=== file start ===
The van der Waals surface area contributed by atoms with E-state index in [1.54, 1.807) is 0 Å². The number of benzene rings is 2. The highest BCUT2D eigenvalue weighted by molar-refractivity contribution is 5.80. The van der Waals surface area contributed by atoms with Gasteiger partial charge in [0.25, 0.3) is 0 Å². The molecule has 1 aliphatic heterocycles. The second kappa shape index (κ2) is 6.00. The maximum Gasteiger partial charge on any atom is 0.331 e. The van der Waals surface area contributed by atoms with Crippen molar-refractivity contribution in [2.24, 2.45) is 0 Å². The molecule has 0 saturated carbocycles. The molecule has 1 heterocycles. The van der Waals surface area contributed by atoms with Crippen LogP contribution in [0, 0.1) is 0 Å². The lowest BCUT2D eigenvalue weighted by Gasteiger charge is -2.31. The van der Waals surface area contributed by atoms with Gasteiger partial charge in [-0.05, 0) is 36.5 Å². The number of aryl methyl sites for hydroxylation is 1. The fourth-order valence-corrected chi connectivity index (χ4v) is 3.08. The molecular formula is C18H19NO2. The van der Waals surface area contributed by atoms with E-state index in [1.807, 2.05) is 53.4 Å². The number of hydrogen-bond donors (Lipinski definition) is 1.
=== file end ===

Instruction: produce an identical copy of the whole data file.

The van der Waals surface area contributed by atoms with E-state index in [1.54, 1.807) is 0 Å². The number of benzene rings is 2. The highest BCUT2D eigenvalue weighted by molar-refractivity contribution is 5.80. The van der Waals surface area contributed by atoms with Gasteiger partial charge in [0.25, 0.3) is 0 Å². The molecule has 1 aliphatic heterocycles. The second kappa shape index (κ2) is 6.00. The maximum Gasteiger partial charge on any atom is 0.331 e. The van der Waals surface area contributed by atoms with Crippen molar-refractivity contribution in [2.24, 2.45) is 0 Å². The molecule has 0 saturated carbocycles. The molecule has 1 heterocycles. The van der Waals surface area contributed by atoms with Crippen LogP contribution in [0, 0.1) is 0 Å². The lowest BCUT2D eigenvalue weighted by Gasteiger charge is -2.31. The van der Waals surface area contributed by atoms with Gasteiger partial charge in [-0.05, 0) is 36.5 Å². The number of aryl methyl sites for hydroxylation is 1. The fourth-order valence-corrected chi connectivity index (χ4v) is 3.08. The molecular formula is C18H19NO2. The van der Waals surface area contributed by atoms with E-state index in [1.807, 2.05) is 53.4 Å². The number of hydrogen-bond donors (Lipinski definition) is 1.